1 Copy External

Formerly the ‘1 off-site storage copy,’ this still applies for the same reasons as it did in the past: You don’t want to store all of your data in the same exact location, and whether all are aware or not, the cloud is located in physical data centers. From the on-premises days, this meant literally having a copy of disks and/or tapes in a different location from your business in case someone, something, or some event with the power to destroy the building did so. Let’s call this the “in case of fire” step. In cloud computing, this means having a backup copy outside the cloud of the production environment and outside the administrative domain of the other backup. Remember, the cloud is ‘just’ physical data centers, so by working in the cloud, the centers you are storing your data in are of real importance to the data. What if the data center of the cloud you are working in is also the same data center that your backup cloud data is stored in? Should there be a data loss event at that center, all of your data would be at risk from that event. That’s bad.

Use Case: What would this look like in real life?

If, for example, you are working on a Microsoft Word document and you save it to OneDrive that has OneDrive Backup turned on, you’re totally protected, because it says “backup,” right? This is an example where the 3-2-1 principle still helps shed light on modern data protection in the cloud. By following the 3-2-1 rule above, one can deduct that this example isn’t backup (but neither is a lot of what SaaS providers offer as ‘backup’) because true backup requires a logical infrastructure separate from the primary data. As the “in case of fire” step requires, you must have one copy outside of the administrative domain. By working in and backing up OneDrive data to Microsoft’s cloud services, the data remains in the same administrative domain. What if something were to happen to Microsoft servers? You’d lose access to your primary data and the copies “backed up” since they all relied on the same cloud. What’s even worse is that since the backup is configured by “you” (i.e., the admin), a compromise of your account can unconfigure it, too. So, a simple case of ransomware could completely and automatically disable or work around such in-service protections—even leading to immediate backup data deletion. Keepit, on the other hand – aside from being separate (and therefore unlikely to be compromised at the same time by the same mechanism), as a dedicated backup solution – will actually protect even the administrator from quickly or immediately deleting backup data. In this respect, Keepit offers some of the most desirable features of “the tape in an off-site vault” in a modern cloud service solution.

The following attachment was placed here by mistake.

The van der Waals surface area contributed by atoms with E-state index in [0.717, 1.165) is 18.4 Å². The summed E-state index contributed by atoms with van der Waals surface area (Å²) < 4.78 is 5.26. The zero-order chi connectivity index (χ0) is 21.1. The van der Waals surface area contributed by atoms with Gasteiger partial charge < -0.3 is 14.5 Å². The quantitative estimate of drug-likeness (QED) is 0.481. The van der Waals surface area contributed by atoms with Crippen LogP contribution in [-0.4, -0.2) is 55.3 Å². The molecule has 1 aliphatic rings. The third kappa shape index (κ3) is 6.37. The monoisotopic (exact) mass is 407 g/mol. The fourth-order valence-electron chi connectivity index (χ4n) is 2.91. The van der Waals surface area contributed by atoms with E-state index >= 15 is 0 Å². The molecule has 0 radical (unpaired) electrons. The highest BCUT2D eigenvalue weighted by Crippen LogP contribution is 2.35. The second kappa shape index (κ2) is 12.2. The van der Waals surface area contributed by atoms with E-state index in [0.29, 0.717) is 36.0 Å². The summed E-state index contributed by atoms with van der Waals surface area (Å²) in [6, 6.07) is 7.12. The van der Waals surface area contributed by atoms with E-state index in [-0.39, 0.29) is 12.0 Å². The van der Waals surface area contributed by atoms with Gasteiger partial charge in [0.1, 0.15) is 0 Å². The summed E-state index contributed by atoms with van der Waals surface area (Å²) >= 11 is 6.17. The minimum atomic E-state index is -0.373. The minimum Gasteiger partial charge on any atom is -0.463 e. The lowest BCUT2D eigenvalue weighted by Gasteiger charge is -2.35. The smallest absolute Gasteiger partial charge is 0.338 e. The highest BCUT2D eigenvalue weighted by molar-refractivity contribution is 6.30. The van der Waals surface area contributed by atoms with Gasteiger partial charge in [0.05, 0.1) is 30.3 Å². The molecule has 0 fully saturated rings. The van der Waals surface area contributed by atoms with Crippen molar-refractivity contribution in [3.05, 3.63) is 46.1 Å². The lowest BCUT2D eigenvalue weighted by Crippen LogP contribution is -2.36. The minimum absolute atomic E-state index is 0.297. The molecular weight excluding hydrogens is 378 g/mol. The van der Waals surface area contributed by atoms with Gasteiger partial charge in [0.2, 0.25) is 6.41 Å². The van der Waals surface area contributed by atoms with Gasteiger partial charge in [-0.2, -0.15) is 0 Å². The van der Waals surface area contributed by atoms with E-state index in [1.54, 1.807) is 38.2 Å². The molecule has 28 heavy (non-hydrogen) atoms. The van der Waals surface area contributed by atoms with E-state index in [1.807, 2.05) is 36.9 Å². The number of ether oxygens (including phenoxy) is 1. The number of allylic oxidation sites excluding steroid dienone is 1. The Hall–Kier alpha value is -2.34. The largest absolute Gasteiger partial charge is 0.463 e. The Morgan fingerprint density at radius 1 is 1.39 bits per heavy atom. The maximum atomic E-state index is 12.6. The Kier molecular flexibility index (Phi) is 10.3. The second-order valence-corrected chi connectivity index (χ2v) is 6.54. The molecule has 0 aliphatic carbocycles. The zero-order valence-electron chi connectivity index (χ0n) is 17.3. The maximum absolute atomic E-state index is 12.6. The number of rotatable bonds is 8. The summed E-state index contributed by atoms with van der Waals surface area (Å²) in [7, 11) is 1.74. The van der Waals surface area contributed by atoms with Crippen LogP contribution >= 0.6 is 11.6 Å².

Here’s how to use the 3-2-1 backup rule to ensure you’re covered: Independent cloud

If you’re interested in further reading, check out our e-Guide on SaaS data security for a thorough look into leading SaaS data security methodologies and how companies can raise the bar for their data protection in the cloud era. Convinced you need backup, but want to know more about data protection and management for your particular SaaS application, then explore how Keepit offers cloud data backup coverage for the main SaaS applications here.

About Version 2